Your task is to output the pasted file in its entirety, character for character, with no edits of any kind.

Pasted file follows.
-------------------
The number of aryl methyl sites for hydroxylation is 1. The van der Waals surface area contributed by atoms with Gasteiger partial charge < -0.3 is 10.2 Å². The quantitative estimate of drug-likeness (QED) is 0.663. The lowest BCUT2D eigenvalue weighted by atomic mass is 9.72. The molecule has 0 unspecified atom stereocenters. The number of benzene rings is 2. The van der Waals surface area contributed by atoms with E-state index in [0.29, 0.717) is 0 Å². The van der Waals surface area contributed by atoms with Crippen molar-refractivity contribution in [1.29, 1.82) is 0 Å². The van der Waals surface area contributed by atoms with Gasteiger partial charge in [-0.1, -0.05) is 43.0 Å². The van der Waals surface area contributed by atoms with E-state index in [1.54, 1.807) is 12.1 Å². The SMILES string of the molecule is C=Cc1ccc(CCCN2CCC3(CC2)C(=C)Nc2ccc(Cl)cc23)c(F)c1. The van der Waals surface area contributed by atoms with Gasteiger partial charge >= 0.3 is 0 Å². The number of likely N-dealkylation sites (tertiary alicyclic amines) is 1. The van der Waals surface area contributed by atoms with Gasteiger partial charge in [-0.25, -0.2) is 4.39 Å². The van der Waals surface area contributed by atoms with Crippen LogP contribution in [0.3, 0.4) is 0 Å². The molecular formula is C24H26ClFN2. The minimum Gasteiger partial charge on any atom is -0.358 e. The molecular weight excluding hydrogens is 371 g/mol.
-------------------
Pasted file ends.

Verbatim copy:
The number of aryl methyl sites for hydroxylation is 1. The van der Waals surface area contributed by atoms with Gasteiger partial charge < -0.3 is 10.2 Å². The quantitative estimate of drug-likeness (QED) is 0.663. The lowest BCUT2D eigenvalue weighted by atomic mass is 9.72. The molecule has 0 unspecified atom stereocenters. The number of benzene rings is 2. The van der Waals surface area contributed by atoms with E-state index in [0.29, 0.717) is 0 Å². The van der Waals surface area contributed by atoms with Crippen molar-refractivity contribution in [1.29, 1.82) is 0 Å². The van der Waals surface area contributed by atoms with Gasteiger partial charge in [-0.1, -0.05) is 43.0 Å². The van der Waals surface area contributed by atoms with E-state index in [1.54, 1.807) is 12.1 Å². The SMILES string of the molecule is C=Cc1ccc(CCCN2CCC3(CC2)C(=C)Nc2ccc(Cl)cc23)c(F)c1. The van der Waals surface area contributed by atoms with Gasteiger partial charge >= 0.3 is 0 Å². The number of likely N-dealkylation sites (tertiary alicyclic amines) is 1. The van der Waals surface area contributed by atoms with Gasteiger partial charge in [-0.25, -0.2) is 4.39 Å². The van der Waals surface area contributed by atoms with Crippen LogP contribution in [0.3, 0.4) is 0 Å². The molecular formula is C24H26ClFN2. The minimum Gasteiger partial charge on any atom is -0.358 e. The molecular weight excluding hydrogens is 371 g/mol.